Speaking of Fred Sachs

A website about the life and works of Frederick Sachs

Fred Sachs strums guitar

From Sue Udin

I met Fred pretty soon after I arrived at UB in 1979. We were both faculty members in the medical school. We hit it off right away, but I think that Fred was such a friendly guy that pretty much anyone would hit it off with him quickly.

Fred was the smartest, most creative scientist at UB. You never knew what you’d see when you stopped by the lab. One of the high points of those casual visits took place when Falguni Guharay was doing a patch clamp recording from muscles. That happened to be one of the very first occasions that Fred’s lab obtained evidence for mechanoreceptors. That was a major turning point in the study of sensation, and in fact of how all cells respond to mechanical stimuli. Pretty exciting! It was one of the stand-out memories I have from all my years of working at UB. Fred followed up that first set of observations with years of innovative studies of the system, including the amazing discovery of the effects of tarantula venom. Not everybody has a pet tarantula in the lab like Fred did.

Outside of work, it was always a treat to get together with Fred. Music was a big feature of his parties, and it quickly became clear that Fred and my husband David and I had lots in common in our musical taste for old-timey music. Fred’s musical selections seemed particularly familiar to us. It didn’t take long to discover why. Before we had moved to Buffalo, we’d been fans of a show called Sweetwater Jamboree on MIT’s radio station. The hosts played the same kind of music, and eventually we made the connections that Fred Sachs is related to one of the hosts, Jon Sachs. Small world!

Fred was great host, and his autumn apple pie parties were a big event. One such party concluded with an absolutely enormous and pretty terrifying bonfire. I worried that he was going to set the woods on fire, but he actually did have it under control. My son was just a little kid on that occasion, but he certainly remembers that bonfire.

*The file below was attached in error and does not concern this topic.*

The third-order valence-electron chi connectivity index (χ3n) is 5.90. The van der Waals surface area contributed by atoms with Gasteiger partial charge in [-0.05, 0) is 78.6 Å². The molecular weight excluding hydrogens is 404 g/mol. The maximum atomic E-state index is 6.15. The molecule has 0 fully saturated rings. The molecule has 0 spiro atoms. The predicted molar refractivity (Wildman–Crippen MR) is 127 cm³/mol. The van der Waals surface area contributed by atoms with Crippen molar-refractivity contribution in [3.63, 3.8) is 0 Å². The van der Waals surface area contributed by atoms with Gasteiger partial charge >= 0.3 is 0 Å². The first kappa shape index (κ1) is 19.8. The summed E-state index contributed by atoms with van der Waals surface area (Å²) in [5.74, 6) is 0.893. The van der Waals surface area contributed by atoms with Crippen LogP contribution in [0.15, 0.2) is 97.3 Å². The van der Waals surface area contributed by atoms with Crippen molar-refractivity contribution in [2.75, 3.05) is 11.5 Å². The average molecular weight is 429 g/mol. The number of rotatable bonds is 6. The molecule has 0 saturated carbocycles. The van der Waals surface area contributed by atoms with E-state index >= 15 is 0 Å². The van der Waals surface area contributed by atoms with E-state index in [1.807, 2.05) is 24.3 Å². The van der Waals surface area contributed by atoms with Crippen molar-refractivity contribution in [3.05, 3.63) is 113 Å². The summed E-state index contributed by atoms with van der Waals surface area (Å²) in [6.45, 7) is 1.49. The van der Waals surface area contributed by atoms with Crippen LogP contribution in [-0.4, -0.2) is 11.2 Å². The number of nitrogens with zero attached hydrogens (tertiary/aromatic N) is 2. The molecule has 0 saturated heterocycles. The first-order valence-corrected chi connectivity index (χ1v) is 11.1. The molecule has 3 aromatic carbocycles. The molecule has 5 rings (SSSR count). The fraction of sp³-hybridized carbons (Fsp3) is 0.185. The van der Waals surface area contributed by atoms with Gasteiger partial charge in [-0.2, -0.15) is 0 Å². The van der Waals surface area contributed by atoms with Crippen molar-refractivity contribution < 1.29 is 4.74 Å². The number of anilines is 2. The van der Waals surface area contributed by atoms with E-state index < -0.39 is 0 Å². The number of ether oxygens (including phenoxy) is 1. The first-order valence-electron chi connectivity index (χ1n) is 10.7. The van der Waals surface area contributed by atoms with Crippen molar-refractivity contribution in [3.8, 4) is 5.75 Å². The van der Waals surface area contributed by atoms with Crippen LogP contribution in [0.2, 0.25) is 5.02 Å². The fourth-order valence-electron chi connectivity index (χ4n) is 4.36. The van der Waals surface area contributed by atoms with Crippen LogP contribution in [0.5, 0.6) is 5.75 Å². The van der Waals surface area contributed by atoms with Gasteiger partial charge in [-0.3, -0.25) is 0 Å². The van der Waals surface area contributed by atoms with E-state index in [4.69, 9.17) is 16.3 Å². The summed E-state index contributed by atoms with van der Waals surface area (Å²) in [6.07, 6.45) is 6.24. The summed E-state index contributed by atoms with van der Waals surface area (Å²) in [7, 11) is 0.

Fred’s kinetic sculptures were just wonderful, full of humor and creative design. One of the special treats in my trek from my lab in the Biomedical Research Building to my mail box in Cary Hall was the chance to walk down the corridor in Fred’s section of Cary Hall and see his tree of springs jiggling away. His homes were also replete with these delightful and unique pieces.

His creative sensibility also showed up when he came to one of our seders with a pocket full of plastic plagues. What a great idea! I’ve now been making my own collection, although it’s a challenge to come up with a good way to make a plastic model of darkness.

We were happy to see what a good match he and Jane found in each other. Both had a wide-ranging curiosity, a love of the outdoors, and a basic fearlessness.

I’m really lucky that I got to be friends with this lovely, brilliant, creative, and funny man. I miss him.

Susan Udin